FREELessons: 26Length: 3.5 hours

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5.4 Detecting the Current Position

To finish up our navigation, we need to detect the current scroll position of our page and set the currentPosition variable when the page loads. Once you're done, the page should animate perfectly, no matter where the scroll position is when the page loads.

5.4 Detecting the Current Position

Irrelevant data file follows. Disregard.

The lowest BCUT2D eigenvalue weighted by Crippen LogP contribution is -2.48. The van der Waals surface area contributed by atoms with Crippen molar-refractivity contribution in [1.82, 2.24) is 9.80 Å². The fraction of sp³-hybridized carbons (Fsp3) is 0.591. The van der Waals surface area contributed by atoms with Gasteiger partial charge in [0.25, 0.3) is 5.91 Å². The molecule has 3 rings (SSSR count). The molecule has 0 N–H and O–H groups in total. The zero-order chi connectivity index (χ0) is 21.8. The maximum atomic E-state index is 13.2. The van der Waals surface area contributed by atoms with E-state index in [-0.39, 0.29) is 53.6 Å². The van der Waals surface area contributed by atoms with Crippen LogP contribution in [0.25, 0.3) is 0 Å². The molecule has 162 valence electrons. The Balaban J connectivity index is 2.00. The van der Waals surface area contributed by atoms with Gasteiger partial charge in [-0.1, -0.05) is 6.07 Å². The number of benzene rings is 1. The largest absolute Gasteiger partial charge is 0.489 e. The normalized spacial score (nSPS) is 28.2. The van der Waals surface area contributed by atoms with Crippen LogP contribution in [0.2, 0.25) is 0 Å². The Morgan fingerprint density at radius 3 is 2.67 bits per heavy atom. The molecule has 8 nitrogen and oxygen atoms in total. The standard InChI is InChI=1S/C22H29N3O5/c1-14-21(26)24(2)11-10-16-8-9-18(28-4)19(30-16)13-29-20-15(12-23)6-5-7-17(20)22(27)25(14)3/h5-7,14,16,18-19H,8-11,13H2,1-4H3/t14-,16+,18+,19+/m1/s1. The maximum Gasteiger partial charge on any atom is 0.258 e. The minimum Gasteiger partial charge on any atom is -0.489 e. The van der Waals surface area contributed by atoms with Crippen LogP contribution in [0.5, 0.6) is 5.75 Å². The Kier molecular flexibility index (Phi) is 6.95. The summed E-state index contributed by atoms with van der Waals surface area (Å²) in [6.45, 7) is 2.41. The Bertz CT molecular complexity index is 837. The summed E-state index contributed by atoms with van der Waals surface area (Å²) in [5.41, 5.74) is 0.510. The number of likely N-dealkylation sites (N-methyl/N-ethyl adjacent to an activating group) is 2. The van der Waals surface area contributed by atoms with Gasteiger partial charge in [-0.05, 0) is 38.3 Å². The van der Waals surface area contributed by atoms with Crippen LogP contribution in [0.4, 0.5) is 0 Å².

Hello, and welcome back to Scroll Events Made Easy. As we discussed in the last lesson, our Previous and Next buttons are a little bit limited right now, because we don't really know for sure where we are on the page. For example, let's say that we hit the Next button a few times and then we scroll back up to the top. Once we get back to the top, we expect that when we hit the Next button it will take us to slide two, but instead if we hit the Next button now it takes us all the way to slide four which is definitely not what we want. Also, if we're at slide four and we just refresh the page, the scroll position will stay where it was before we refreshed but all of the JavaScript will completely refresh. So our current position is set back to zero and if we hit Next now which shouldn't do anything at this point, it will actually navigate back to slide two. So what we need to do is when the page first loads, or when we scroll up and down, we need to detect our current position before we do anything else. So let's jump into our code. We are now working in the site21 folder, so all the changes we make in this lesson will be saved there. And I'm gonna create a whole new function here, so I'm gonna scroll down. Just before our closing script tag we're gonna create a new function. And I'm gonna call it getCurrentPosition. And that's what a function looks like. And you can call on this function anytime you want to perform whatever logic is inside this function. So inside this function, I'm gonna create a variable called position, and then we're gonna run through a series of checks to determine what that position needs to be set to. And that position is going to represent which element in the array we need to go to. But before we can determine that, we need to know where we are on the page. And so we're gonna store that in another variable, and let's call it scrollPosition. And we're gonna set that equal to, and we've seen this before, document inside that jQuery selector. So, $ (document).scrollTop();, to end your statement. So this will give us the value in pixels of our current scroll position. And we'll store that in this variable, called Scroll Position. And one thing we know for certain is that if scrollPosition is equal to 4,000 on this page then we are at the very bottom of the page and our current position should be set to three which represents the last element in our array. Now before I go any further, let me point something out to those of you who have been using JavaScript for years. First of all, if you have then you probably don't need this tutorial. But secondly, I'm gonna keep things pretty simple here. There are more dynamic ways to do what I'm about to do, such as passing the array into this function in order to dynamically determine where we need to go. So I'm gonna do this in a very manual way but I'm doing this, because this is aimed for beginners, and I don't want to overwhelm you too much. I do wanna try to get you to the next level and to help you learn a little bit, but I'm gonna want to keep it pretty simple. So keep in mind that there are better ways to do what we're about to do, but what we are about to do will still work. So again I'm just trying to keep it at a very basic level so that everyone can understand. So what we're doing is we're going to, we've set scroll position equal to whatever we're calculating here. So wherever our browser is scrolled to, that's gonna be stored in our scroll position variable and then as I mentioned, if that scroll position that we just calculated is equal to 4,000, then we know that we need to be at the very end of the position's array. Remember, our position's array has four elements in it. The last position in that array is going to be at an index of three, so we're going to set position equal to three. So again, if our scroll position is 4,000, we know that we've scrolled all the way down to the bottom of the page. If we're at the bottom of the page, then that position is gonna be set to 3. If we're not at the bottom of the page, so I'm gonna say else if and we're gonna have another conditional statement here. We're gonna check to see if scroll position which again is the position that we calculated up here, we're gonna check to see if that is greater than or equal to 2000 remember 2000 is the location of slide three. 4000 is the location of slide four and 2000 is the location of slide three. So after that, after we perform that conditional, we need another set of curly brackets, and inside that curly brackets we're going to type what happens if this is true. So, we're going to start off to see if, in fact, instead of equals to, and you'll notice there are two equals here. So, if you're checking to see if one thing is equal to another, we need a double equals sign. However, just to make sure I'm covering all my bases, I'm actually going to say greater than or equal to 4,000. Even though it never really be greater than it's a good idea to make sure that all your bases are covered. So if it's greater than or equal to 4,000 we know we need to be at that last position, position of three. Else if our scroll position is at least 2000, but not quite yet up to 4000 then I'm gonna set our position = 2. Now let me explain that a little bit. If our position is 2, and we click on the next button it will take us to slide four, it will take us to the end of slide four which is what we want. Even if we were somewhere in between those two positions, if we're in between slide three and slide four, if we hit the next button we want it to take us to a position of three. Which means that we click the next button it's going to increase this value by one so it will increase it up to three, then that it will take us to that last slide. So you can probably imagine what I'm gonna type next. We're gonna say else if again, and we're gonna check scrollPosition to see if it's greater than or equal to the position of slide 2 which is 1000. If it is greater than or equal to 1000, we'll set position equal to one, otherwise, we don't need another if statement here, we just need an otherwise. One final else, we're gonna set position equal to zero. So we're kind of going down in order here. So now anytime we need to know what our current position is, we can call this getcurrentposition function. Now again, this is kind of a dirty function here, in the sense that if anything ever changes with your array, if you ever change what these, let's scroll back to scrolled too much there. To this positions array. If you ever change any of these values, or if you ever add a new slide to the array and you suddenly have another value, then this function is going to get broken. So, again, there are cleaner ways to write this, so that even if you change that array this will still give you the right value, but again I just want to keep it simple. So that everybody can really grasp this, even if you don't have a whole lot of JavaScript experience. So let's think back to what our original problem was. One of the problems which I'm gonna address first is that if we do some manual scrolling or even if we just hit the next button a few times to scroll down to slide two, three or four and then we hit refresh to refresh the page. Everything is gonna get reset. That current position variable is going to get reset to zero even though the page is still scrolled down to the bottom. So that's gonna mess up the functionality of our next and previous buttons. So one thing we need to do when the page first loads, instead of just automatically setting that current position value to zero, we need to run this get current position function first. To determine what that position value really needs to be. So, we've created this position variable inside this function. But even if we call this function right now, it's not going to work. What we need to do is we need to return that value once we've assigned it a value, so we've assigned it a value in each of these else statements, and then we have this one last else which will catch all other values. So no matter what, by the time we get to the end of this if statement, the position variable will have a value. And in order to pass that value to whatever is calling this method we just need to return that value. So we're gonna say return position. So then calling this getCurrentPosition method will be the same thing as calling whatever this position value is so let's do that. Let's scroll back up to when the page first loads. We create the positions array and then we're setting current position to zero. That's where the problem is. Because we don't really know where our current position is when the page fists loads unless we check it. And so we need to check it first. So instead of setting it to zero, we're gonna call getCurrentPostion, that method that we just created. So make sure that you use open and close parentheses there at the end. And then a semicolon to end your statement. So let's see if that does the trick for us. We're gonna save our file. Jump back into our browser. Scroll up to the top, and we'll refresh the page here. We'll see that our Next button works just fine, and our Previous button works just fine. So let's stop here on slide three and let's refresh. Now last time we did this, if we were to refresh and then click on the next button it would take us to slide two because the current position variable had reset itself to zero. And then it would increase to one which would take us to slide two but now that we're checking the current position whenever the page first loads, if we hit the next button now. You'll see that it actually takes us where we expect it. It takes us to slide four. Similarly, let's say that we're on slide two here, so we refresh the page, and previously, if we were on slide two and refresh the page, then we hit the previous button, it wouldn't do anything, because the value's already set to zero. It's not gonna go down anymore so nothing would happen. But now if we hit previous, you'll see it takes us back to slide one. However, we still have one more issue to address and we'll take care of that in the next lesson, and thank you for watching